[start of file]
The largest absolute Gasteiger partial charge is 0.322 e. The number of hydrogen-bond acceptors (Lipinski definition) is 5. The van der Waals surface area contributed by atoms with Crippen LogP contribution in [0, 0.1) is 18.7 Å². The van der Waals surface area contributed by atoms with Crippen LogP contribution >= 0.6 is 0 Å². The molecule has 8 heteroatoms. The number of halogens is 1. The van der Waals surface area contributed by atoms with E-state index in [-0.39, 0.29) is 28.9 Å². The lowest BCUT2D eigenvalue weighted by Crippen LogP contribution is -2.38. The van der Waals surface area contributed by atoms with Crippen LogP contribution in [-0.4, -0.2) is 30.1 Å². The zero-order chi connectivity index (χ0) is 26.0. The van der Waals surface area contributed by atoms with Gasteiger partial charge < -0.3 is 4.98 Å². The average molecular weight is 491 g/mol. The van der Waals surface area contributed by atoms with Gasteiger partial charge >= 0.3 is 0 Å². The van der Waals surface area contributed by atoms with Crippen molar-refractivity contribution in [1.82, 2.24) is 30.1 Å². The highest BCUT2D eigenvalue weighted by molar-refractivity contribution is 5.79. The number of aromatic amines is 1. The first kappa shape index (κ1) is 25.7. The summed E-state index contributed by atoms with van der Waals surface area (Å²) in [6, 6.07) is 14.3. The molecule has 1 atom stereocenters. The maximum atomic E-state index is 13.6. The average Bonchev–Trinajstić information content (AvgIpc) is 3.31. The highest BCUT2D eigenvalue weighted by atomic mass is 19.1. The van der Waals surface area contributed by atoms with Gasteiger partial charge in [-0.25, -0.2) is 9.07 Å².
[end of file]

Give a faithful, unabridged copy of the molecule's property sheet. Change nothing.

The largest absolute Gasteiger partial charge is 0.322 e. The number of hydrogen-bond acceptors (Lipinski definition) is 5. The van der Waals surface area contributed by atoms with Crippen LogP contribution in [0, 0.1) is 18.7 Å². The van der Waals surface area contributed by atoms with Crippen LogP contribution >= 0.6 is 0 Å². The molecule has 8 heteroatoms. The number of halogens is 1. The van der Waals surface area contributed by atoms with E-state index in [-0.39, 0.29) is 28.9 Å². The lowest BCUT2D eigenvalue weighted by Crippen LogP contribution is -2.38. The van der Waals surface area contributed by atoms with Crippen LogP contribution in [-0.4, -0.2) is 30.1 Å². The zero-order chi connectivity index (χ0) is 26.0. The van der Waals surface area contributed by atoms with Gasteiger partial charge < -0.3 is 4.98 Å². The average molecular weight is 491 g/mol. The van der Waals surface area contributed by atoms with Gasteiger partial charge >= 0.3 is 0 Å². The van der Waals surface area contributed by atoms with Crippen molar-refractivity contribution in [1.82, 2.24) is 30.1 Å². The highest BCUT2D eigenvalue weighted by molar-refractivity contribution is 5.79. The number of aromatic amines is 1. The first kappa shape index (κ1) is 25.7. The summed E-state index contributed by atoms with van der Waals surface area (Å²) in [6, 6.07) is 14.3. The molecule has 1 atom stereocenters. The maximum atomic E-state index is 13.6. The average Bonchev–Trinajstić information content (AvgIpc) is 3.31. The highest BCUT2D eigenvalue weighted by atomic mass is 19.1. The van der Waals surface area contributed by atoms with Gasteiger partial charge in [-0.25, -0.2) is 9.07 Å².